(Examiner) The repealing of the Glass-Steagall Act was heralded as one of the greatest bipartisan achievements of our time. It was passed by an overwhelming majority by both Democrats and Republicans and signed into law by President William Jefferson Clinton on November 12, 1999.
The minority who spoke out against the repeal were ridiculed and dismissed. Their words ring out as an ominous reminder of our foolishness. Greed can never be self regulated. Conflicts of interest are inherently vulnerable to loss of objectivity. A system without checks and balances is always doomed to fail in the end. If it is not tended and pruned systemically from the get go, it will grow wild and ultimately unproductive in the end.
Commercial and investment banking were able to cross the invisible divide and create an intricate network filled with conflicts of interest, newly created classes of securities, and institutions that became “too big to fail”. With their rapid growth the SEC and other regulators were unable to keep up with the changing landscape. Conflicts of interest began to form within the regulatory and rating agencies which further reduced the objectivity and accountability of the industry. It was only a matter of time before another downturn would hit and the bubble would burst causing one of the worst financial catastrophes we have seen in eighty years.
Senator John McCain and Senator Maria Cantwell in 2009 proposed legislation similar to the original Glass-Steagall Act that would reinstate the separation between commercial and investment banking. However, fierce opposition from banks who would be directly affected by the legislation effectively nixed any chance the bill had for passage.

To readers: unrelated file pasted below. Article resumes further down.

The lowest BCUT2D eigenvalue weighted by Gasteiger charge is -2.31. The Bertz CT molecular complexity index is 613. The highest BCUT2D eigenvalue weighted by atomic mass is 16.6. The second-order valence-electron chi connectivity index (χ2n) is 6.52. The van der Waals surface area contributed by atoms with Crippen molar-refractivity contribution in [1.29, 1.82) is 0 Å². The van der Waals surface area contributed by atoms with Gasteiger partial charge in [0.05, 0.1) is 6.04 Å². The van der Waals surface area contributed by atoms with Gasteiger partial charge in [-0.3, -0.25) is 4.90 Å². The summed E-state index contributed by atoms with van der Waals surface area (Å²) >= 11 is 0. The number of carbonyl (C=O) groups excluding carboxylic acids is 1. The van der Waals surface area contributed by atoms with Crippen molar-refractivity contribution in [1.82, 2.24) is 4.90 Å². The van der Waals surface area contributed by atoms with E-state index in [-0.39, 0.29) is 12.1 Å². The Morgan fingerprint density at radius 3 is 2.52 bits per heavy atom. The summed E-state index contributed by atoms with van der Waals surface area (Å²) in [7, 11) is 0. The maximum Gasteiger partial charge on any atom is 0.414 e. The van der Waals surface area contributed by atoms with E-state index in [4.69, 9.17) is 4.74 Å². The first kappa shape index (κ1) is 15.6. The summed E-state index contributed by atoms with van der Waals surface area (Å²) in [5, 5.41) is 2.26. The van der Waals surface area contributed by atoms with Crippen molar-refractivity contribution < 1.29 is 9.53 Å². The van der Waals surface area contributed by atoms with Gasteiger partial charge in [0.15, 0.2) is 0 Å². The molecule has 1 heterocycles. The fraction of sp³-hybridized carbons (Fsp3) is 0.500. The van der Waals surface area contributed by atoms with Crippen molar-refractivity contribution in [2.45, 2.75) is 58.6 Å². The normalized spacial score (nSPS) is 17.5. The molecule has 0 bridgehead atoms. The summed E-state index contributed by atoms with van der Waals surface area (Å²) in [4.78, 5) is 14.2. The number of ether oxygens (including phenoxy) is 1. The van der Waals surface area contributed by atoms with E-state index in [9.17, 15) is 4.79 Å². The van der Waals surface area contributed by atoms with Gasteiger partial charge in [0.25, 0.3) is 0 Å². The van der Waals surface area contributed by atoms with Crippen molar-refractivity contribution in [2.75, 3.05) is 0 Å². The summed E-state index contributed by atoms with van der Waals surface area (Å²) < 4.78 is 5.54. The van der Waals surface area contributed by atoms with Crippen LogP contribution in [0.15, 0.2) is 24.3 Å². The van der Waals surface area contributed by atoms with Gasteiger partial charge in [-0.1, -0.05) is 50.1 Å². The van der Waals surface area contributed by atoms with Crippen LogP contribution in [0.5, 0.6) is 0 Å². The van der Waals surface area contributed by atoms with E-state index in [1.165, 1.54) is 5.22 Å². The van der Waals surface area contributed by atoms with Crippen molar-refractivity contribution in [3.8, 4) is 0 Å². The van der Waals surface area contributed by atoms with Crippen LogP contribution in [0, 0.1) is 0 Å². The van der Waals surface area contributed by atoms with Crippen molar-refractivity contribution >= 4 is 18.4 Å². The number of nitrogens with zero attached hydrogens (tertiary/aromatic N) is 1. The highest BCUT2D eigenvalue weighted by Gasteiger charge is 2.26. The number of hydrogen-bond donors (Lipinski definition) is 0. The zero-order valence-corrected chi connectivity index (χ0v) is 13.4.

The Dodd-Frank Act was an attempt to place additional protections for consumers, but not enough for adequate protection. It also failed to cut the size of institutions, which is the major factor in the crisis.
In Europe, stricter regulations are being called for in light of the global crisis and legislation is being constructed based on the original Glass-Steagall Act. This is significant because one of the original reasons for repeal is other countries’ ability to run their institutions without these restrictions.
The repeal of the Act was not the only factor in the crisis, but it was a major contributor. If we are to learn anything from this, it is that its removal has catastrophic consequences. There is always one troublemaker in the group and unfortunately it’s the banking industry, which is why we need to have regulations. Re-enacting the Glass-Steagall Act or something very similar should be one of our top priorities, or we will continue to see this scenario every few years. Once in a lifetime is more than enough.